Universal Credit scam warning issued as the DWP vows to tackle fraud in the system

Universal Credit demand rose over the last two years or so as the economic impact of coronavirus hit home. Unfortunately, scammers utilised these elements to target already struggling households and these risks may ramp up once more as the Omicron variant looms.

What to look out for

Fortunately, Money Helper, the public advisory service, issued guidance on what Universal Credit scams are emerging along with what can be done to avoid them.

Money Helper said: “People who claim Universal Credit are being targeted by scammers offering low-cost loans or grants from the Government.

“You might be called by someone claiming to work for Jobcentre Plus, or contacted through social media ads. Many of the scammers have convincing websites, with Government logos and testimonials.

“They might ask for your ID and bank details, offer to make a claim for Universal Credit and apply for an advance payment on your behalf, taking some of this money as their fee.

“However the full amount of advance payments need to be repaid out of future Universal Credit payments. So you’ll end up paying back the whole amount borrowed.”

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Money Helper continued by advising people on what to do if they’re presented with a scam or dubious offer.

It said: “It’s important not to be tempted by these offers if you’re already claiming any of the benefits that are being replaced by Universal Credit. These include tax credits and Housing Benefit. This is because your old benefits will stop and the money you get on Universal Credit might be less than you’re getting now.

“If you’re simply offered a Government loan and asked to give your ID and bank details, the scammer might be trying to make a Universal Credit application without your knowledge. Don’t give out these details – as you might not be entitled to Universal Credit and this could be seen as benefit fraud.

“If you’re waiting for your first Universal Credit payment and need help applying for an advance payment, the Citizens Advice Help to Claim Service or your work coach will help you get the payment you need for free.”

On top of targeting innocent claimants, criminals have been known to take advantage of the benefits system itself. Fortunately, the DWP has vowed to rectify this as the Government was recently pushed in the Commons.

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Fraud in the benefits system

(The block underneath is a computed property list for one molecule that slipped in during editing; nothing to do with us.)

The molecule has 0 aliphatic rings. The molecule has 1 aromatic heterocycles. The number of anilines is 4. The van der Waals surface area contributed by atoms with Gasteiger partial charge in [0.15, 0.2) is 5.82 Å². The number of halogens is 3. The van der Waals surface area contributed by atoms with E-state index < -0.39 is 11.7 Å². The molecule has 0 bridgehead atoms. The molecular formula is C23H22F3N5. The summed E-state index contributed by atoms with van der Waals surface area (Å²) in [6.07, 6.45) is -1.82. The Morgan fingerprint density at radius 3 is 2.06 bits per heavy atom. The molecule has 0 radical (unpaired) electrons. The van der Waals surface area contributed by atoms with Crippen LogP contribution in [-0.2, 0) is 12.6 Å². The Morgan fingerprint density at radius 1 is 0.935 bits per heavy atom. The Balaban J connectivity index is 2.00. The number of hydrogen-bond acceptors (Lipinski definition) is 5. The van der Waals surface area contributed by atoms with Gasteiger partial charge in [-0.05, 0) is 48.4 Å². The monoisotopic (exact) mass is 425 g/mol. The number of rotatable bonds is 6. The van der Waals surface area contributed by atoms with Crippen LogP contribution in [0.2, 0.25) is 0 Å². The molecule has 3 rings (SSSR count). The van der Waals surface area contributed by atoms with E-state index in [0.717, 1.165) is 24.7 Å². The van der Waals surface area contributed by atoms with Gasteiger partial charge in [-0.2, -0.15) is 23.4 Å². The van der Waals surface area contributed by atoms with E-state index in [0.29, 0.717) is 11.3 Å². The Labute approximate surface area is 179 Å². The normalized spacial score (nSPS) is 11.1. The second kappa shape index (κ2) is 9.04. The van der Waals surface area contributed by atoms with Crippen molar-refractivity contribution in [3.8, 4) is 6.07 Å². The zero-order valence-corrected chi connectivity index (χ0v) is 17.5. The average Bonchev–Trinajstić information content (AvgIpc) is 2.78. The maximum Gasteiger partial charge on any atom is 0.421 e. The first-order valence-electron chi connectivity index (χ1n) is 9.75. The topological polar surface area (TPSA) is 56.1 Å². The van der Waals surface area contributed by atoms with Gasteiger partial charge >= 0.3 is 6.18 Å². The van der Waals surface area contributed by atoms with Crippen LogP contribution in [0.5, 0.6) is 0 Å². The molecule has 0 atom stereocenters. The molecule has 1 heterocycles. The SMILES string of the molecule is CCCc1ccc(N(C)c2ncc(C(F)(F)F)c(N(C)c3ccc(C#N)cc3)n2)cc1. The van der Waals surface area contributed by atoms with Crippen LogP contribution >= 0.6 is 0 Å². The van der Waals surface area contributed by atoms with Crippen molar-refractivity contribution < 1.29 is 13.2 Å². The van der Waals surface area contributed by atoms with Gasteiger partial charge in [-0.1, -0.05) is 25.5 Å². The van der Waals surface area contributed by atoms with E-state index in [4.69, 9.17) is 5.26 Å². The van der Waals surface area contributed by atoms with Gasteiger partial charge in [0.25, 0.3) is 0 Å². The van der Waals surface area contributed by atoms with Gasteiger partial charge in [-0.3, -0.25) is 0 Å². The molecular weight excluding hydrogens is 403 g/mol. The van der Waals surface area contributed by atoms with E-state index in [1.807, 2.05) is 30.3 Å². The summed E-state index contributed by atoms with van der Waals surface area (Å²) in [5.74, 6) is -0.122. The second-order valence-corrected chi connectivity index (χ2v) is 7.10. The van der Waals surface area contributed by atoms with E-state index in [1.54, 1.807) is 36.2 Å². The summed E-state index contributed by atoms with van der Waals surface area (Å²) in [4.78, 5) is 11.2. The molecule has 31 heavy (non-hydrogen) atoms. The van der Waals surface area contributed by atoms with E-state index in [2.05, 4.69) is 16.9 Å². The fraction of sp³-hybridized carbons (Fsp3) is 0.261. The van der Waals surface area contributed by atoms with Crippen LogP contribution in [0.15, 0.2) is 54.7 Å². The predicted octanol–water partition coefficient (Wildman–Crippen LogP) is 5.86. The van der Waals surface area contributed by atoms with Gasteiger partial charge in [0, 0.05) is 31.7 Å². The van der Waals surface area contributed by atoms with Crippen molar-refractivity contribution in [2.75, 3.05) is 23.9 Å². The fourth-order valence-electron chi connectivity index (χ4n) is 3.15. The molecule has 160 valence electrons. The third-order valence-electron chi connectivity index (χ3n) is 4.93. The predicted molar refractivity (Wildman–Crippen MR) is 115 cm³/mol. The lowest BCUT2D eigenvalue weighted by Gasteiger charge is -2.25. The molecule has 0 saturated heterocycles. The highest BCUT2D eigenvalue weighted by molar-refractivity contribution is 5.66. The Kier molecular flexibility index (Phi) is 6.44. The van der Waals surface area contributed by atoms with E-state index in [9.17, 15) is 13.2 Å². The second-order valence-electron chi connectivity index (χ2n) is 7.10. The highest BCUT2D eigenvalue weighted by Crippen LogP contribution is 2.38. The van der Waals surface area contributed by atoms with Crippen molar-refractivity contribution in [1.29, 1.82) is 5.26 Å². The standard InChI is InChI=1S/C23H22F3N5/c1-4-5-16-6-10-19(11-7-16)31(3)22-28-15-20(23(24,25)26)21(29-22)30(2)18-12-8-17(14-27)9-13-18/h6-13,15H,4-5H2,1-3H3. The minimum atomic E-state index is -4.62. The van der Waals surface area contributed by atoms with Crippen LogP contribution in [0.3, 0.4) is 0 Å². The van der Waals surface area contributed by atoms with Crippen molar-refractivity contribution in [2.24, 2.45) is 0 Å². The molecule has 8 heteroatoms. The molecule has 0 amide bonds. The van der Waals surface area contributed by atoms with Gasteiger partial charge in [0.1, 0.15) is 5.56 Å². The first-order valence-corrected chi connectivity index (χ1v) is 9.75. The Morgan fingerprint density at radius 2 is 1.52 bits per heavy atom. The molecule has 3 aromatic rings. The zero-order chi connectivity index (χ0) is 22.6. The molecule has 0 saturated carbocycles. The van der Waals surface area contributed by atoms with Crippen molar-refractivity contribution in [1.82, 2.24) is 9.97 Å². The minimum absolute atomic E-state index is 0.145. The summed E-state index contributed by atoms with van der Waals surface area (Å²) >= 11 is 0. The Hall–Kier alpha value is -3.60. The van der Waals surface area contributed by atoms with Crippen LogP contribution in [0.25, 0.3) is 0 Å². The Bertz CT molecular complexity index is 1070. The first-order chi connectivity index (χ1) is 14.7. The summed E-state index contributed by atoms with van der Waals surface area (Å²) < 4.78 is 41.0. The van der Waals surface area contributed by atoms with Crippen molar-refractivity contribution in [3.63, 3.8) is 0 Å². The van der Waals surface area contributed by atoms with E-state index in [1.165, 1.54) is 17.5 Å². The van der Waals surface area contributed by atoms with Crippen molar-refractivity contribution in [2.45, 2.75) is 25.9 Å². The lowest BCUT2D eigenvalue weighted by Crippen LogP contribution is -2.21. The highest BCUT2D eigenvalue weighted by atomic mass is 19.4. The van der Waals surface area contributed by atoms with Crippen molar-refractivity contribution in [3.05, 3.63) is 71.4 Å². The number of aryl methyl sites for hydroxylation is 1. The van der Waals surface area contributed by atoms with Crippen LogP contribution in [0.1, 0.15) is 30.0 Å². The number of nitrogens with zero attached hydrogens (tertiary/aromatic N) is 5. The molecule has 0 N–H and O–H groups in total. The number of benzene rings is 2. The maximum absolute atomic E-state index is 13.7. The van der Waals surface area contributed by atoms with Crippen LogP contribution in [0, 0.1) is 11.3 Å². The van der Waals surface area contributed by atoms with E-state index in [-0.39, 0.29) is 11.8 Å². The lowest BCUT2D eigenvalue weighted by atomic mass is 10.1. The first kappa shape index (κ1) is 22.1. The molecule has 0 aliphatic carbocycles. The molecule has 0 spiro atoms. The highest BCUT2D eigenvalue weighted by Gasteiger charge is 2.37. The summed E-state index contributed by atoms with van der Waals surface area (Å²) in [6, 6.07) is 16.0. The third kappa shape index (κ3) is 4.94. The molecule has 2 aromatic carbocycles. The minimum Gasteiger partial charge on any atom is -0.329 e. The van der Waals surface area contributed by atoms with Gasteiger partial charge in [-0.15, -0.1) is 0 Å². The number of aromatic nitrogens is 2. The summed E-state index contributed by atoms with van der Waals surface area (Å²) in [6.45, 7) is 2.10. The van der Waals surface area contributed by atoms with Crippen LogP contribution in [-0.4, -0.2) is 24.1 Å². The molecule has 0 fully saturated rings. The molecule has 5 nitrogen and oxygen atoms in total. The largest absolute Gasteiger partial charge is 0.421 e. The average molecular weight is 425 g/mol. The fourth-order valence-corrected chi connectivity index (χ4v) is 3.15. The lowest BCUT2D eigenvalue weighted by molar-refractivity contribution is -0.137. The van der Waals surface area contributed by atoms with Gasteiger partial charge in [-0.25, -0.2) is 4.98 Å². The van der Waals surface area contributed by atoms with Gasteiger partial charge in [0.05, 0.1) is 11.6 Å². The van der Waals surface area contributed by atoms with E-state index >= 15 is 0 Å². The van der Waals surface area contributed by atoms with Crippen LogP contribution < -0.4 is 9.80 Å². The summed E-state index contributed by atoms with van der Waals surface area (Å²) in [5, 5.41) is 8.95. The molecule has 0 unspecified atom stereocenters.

In early December, Dr Matthew Offord, the Member of Parliament for Hendon, questioned the Government.

He said: “To ask the Secretary of State for Work and Pensions, what steps her Department is taking to (a) identify and (b) reduce fraud within the benefits system.”

Yesterday, David Rutley, the Parliamentary Under Secretary of State at the DWP responded.

He said: “We are continuing to expand our Integrated Risk and Intelligence Service that coordinates the detection of, and response to, fraud risks from organised crime groups seeking to exploit the benefit system. This included preventing a large attack in May 2020, stopping substantial sums being paid out to scammers and led to a number of arrests.

“This has been further expanded, following investment at the Spring Budget and Spending Review, to further develop pre-payment ‘risking’ techniques and maintain our new Enhanced Checking Service for high risk claims.

“We have also revisited more than 900,000 high risk claims paid during the early period of COVID-19, which has generated over £400m in potential savings. Where fraud is established, we are committed to the use of appropriate penalties and to recovering monies from the perpetrators.”

To be eligible for Universal Credit initially, a person must be on a low income or out of work entirely.

They must also be aged between 18 and state pension age. There are some exceptions for those aged 16 or 17.

Claimants must not have more than £16,000 in savings and they must also be living in the UK when they claim.

Applications for Universal Credit are made online and impartial help can be sought from the likes of Citizens Advice and Money Helper.

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